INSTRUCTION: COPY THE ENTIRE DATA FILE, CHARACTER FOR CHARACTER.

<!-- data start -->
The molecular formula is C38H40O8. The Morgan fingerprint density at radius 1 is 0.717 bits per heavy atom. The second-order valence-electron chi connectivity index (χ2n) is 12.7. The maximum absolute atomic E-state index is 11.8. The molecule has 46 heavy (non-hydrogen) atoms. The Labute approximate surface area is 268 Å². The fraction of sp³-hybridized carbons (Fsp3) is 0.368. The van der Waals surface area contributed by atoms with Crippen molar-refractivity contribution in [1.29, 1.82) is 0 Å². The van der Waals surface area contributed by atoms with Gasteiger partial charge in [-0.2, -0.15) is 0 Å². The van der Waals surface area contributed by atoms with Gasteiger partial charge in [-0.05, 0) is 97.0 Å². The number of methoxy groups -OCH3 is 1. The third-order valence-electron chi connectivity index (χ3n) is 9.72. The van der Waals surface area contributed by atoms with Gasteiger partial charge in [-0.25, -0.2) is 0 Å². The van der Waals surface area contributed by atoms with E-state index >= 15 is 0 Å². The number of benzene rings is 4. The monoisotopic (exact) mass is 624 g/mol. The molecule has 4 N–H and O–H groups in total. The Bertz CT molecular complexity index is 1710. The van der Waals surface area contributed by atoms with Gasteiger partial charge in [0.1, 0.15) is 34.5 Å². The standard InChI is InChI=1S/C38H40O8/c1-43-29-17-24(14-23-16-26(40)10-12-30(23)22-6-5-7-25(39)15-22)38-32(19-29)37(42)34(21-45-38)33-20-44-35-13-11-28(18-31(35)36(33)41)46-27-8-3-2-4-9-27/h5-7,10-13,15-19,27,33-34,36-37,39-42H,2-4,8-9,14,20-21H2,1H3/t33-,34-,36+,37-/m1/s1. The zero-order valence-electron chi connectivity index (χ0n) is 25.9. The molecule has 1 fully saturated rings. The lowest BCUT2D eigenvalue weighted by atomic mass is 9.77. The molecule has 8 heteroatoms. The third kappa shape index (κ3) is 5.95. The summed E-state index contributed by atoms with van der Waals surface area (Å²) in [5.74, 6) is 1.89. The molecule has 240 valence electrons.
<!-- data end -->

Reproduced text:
The molecular formula is C38H40O8. The Morgan fingerprint density at radius 1 is 0.717 bits per heavy atom. The second-order valence-electron chi connectivity index (χ2n) is 12.7. The maximum absolute atomic E-state index is 11.8. The molecule has 46 heavy (non-hydrogen) atoms. The Labute approximate surface area is 268 Å². The fraction of sp³-hybridized carbons (Fsp3) is 0.368. The van der Waals surface area contributed by atoms with Crippen molar-refractivity contribution in [1.29, 1.82) is 0 Å². The van der Waals surface area contributed by atoms with Gasteiger partial charge in [-0.2, -0.15) is 0 Å². The van der Waals surface area contributed by atoms with Gasteiger partial charge in [-0.05, 0) is 97.0 Å². The number of methoxy groups -OCH3 is 1. The third-order valence-electron chi connectivity index (χ3n) is 9.72. The van der Waals surface area contributed by atoms with Gasteiger partial charge in [-0.25, -0.2) is 0 Å². The van der Waals surface area contributed by atoms with E-state index >= 15 is 0 Å². The number of benzene rings is 4. The monoisotopic (exact) mass is 624 g/mol. The molecule has 4 N–H and O–H groups in total. The Bertz CT molecular complexity index is 1710. The van der Waals surface area contributed by atoms with Gasteiger partial charge in [0.1, 0.15) is 34.5 Å². The standard InChI is InChI=1S/C38H40O8/c1-43-29-17-24(14-23-16-26(40)10-12-30(23)22-6-5-7-25(39)15-22)38-32(19-29)37(42)34(21-45-38)33-20-44-35-13-11-28(18-31(35)36(33)41)46-27-8-3-2-4-9-27/h5-7,10-13,15-19,27,33-34,36-37,39-42H,2-4,8-9,14,20-21H2,1H3/t33-,34-,36+,37-/m1/s1. The zero-order valence-electron chi connectivity index (χ0n) is 25.9. The molecule has 1 fully saturated rings. The lowest BCUT2D eigenvalue weighted by atomic mass is 9.77. The molecule has 8 heteroatoms. The third kappa shape index (κ3) is 5.95. The summed E-state index contributed by atoms with van der Waals surface area (Å²) in [5.74, 6) is 1.89. The molecule has 240 valence electrons.